Surface-Associated Delivery of Genes and Oligonucleotides for High Throughput Functionality Analysis (20071ht)
Investigators at Northwestern University have invented a novel system appropriate for the high-throughput analysis of gene function and an approach for the controlled, efficient delivery of DNA or oligonucleotide (ON) complexes from a surface, from which multiple genes or ONs can be delivered in parallel. In this approach, non-covalent bonds are formed between the nucleic acid and accessory molecules. Some of these accessory molecules are then tethered covalently to a solid support, which can be patterned to allow for different domains with each containing a different nucleic acid. The support can be any substrate that supports cell adhesion, such as glass.
Tethering of the complex localizes the DNA or ON to the solid surface, placing the nucleotide directly in the cell microenvironment. Though the complex is localized to the solid substrate, the nucleotides remain available for uptake into cells. The transfection is localized to the site at which the DNA is tethered. Since only a portion of the accessory molecules are covalently tethered to the substrate, the DNA or ON can be internalized directly from the surface. Alternatively, the tethers linking the substrate to the surface could be broken, releasing the entire complex as a soluble factor in the immediate cellular domain. The surface density of the nucleic acid, properties of the scaffold, and design of the accessory molecules are major design variables that tailor the release and uptake of nucleic acids.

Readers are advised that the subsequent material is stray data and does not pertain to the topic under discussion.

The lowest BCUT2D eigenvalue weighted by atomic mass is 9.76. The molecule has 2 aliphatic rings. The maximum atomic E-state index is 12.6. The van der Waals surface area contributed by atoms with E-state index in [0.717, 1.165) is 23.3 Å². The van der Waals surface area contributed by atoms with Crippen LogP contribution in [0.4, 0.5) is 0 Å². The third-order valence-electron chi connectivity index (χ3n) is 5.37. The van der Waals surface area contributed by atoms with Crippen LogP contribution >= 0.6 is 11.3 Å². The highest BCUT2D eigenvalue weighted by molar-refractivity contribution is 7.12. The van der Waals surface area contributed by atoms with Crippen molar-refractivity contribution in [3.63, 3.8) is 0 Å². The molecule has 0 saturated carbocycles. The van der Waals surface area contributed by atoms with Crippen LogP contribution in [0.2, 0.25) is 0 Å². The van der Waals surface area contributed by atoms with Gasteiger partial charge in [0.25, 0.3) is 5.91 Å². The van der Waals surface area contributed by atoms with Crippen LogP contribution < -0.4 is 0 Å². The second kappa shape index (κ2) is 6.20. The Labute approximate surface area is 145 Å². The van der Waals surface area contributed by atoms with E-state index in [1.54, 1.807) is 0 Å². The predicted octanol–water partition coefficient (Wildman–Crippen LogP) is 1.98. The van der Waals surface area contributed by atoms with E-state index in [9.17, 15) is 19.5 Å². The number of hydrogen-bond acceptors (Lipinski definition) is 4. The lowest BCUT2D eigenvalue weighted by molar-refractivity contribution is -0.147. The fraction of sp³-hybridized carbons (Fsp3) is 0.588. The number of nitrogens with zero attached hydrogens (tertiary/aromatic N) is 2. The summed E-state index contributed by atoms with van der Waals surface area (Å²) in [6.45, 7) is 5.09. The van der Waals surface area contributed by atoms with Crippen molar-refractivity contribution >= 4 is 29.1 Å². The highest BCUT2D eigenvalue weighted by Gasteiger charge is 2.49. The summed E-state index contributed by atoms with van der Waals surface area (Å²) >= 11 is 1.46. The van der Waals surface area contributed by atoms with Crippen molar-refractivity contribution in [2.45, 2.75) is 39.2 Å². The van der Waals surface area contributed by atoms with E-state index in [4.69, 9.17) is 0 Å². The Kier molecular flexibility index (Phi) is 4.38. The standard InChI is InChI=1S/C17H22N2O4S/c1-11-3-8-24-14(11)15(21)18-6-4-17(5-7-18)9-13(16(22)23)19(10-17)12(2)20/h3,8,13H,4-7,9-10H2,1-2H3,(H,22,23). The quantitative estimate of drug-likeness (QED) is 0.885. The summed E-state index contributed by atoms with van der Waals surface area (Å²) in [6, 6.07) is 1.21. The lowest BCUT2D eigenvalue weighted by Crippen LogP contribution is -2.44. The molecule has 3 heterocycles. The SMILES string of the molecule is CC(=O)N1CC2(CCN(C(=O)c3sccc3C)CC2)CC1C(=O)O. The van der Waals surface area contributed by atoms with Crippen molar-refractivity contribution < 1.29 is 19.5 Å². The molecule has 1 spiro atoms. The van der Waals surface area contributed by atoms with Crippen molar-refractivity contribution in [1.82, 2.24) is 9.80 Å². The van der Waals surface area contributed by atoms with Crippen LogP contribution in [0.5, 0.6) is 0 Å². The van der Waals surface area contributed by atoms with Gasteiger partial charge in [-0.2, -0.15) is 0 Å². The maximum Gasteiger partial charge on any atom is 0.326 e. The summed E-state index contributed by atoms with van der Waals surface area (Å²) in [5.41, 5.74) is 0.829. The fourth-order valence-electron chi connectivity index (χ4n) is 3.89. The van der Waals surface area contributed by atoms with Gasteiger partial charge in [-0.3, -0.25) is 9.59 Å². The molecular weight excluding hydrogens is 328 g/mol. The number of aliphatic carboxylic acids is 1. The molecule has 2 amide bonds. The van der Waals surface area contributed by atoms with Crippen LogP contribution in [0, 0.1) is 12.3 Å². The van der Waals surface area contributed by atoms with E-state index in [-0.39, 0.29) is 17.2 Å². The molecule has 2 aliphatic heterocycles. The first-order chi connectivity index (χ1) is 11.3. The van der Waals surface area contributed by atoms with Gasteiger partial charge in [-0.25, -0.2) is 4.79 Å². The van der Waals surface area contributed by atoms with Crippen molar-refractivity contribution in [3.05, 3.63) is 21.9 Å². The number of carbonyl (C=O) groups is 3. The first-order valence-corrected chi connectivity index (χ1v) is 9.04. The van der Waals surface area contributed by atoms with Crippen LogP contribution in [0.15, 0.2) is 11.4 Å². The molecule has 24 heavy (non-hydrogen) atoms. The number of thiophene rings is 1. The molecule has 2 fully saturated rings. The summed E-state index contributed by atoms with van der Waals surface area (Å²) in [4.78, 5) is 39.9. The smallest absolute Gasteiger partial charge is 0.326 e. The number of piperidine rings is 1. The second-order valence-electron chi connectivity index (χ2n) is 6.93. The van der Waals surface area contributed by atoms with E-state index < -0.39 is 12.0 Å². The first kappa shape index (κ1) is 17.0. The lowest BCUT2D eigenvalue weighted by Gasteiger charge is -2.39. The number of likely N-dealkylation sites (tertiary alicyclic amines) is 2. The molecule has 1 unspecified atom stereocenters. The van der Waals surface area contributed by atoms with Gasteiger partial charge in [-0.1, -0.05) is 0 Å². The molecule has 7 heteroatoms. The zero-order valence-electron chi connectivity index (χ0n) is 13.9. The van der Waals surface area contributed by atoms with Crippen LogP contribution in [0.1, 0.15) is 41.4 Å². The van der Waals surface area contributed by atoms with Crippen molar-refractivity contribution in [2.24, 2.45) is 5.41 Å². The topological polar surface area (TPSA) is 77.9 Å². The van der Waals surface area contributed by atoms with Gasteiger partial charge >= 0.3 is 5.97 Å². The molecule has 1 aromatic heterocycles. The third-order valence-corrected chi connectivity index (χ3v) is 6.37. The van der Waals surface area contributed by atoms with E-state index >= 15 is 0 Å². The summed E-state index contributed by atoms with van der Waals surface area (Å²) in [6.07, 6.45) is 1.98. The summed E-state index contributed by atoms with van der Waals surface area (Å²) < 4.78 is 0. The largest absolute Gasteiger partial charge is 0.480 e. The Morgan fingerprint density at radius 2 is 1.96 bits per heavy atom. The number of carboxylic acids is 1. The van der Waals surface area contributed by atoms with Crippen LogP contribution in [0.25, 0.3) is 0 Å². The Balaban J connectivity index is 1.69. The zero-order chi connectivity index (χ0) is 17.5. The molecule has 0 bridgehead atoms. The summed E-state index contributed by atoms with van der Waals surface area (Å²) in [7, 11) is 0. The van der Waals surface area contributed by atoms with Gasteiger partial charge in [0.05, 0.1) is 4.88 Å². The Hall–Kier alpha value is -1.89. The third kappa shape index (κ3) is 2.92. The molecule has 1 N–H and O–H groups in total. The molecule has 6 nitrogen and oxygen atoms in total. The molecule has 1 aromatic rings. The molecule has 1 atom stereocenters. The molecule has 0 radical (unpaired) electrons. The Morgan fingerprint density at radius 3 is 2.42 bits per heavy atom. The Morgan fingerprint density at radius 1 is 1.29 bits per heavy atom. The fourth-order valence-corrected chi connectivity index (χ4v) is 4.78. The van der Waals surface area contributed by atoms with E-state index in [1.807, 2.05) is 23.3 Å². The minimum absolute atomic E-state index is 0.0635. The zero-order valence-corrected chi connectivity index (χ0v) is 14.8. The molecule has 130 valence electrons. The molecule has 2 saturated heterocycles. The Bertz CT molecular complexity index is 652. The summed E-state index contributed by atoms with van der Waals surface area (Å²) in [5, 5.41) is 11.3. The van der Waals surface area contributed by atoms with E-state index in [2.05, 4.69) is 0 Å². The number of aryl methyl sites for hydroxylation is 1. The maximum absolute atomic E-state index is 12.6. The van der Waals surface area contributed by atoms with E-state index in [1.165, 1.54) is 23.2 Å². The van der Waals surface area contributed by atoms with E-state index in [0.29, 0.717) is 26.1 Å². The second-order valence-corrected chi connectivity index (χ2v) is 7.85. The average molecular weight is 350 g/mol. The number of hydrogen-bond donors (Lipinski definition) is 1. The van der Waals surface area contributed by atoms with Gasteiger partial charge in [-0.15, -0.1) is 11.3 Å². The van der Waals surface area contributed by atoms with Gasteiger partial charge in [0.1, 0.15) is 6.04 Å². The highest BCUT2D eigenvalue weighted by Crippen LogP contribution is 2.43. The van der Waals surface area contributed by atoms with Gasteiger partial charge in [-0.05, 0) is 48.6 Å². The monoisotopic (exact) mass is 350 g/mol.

APPLICATION and SIGNIFICANCE: The system has potential applications in the field of high throughput analysis of gene function. This procedure would be similar to microarray technology methods, which quantitatively compare the expression level of thousands of genes under controlled conditions. With this method, hundreds of genes or ON would be patterned on the solid surface, and a cell population would be seeded across the substrate. In particular, antisense ON could be used to inhibit protein expression, or wild-type or mutated cDNAs could be attached to the substrate to over-express wild-type or aberrant forms of a protein of interest. The responses of the cells transfected with the DNAs (sense or antisense ON, wild-type or mutant cDNAs) to various pharmacological stimuli could then be measured and evaluated.
SUMMARY: To date, a major barrier in the in the realm of gene delivery is that few efficient, controlled methods exist for the delivery of DNA or ON complexes. This invention provides a novel system of gene and ON delivery that allows for high throughput of transfection of hundreds of gene products in an efficient and timely manner. Furthermore, this technology allows an examination of the relationship between gene expression and changes in protein function.
U. S. Patent No. 6,890,556 has issued and Northwestern is interested in licensing this technology.
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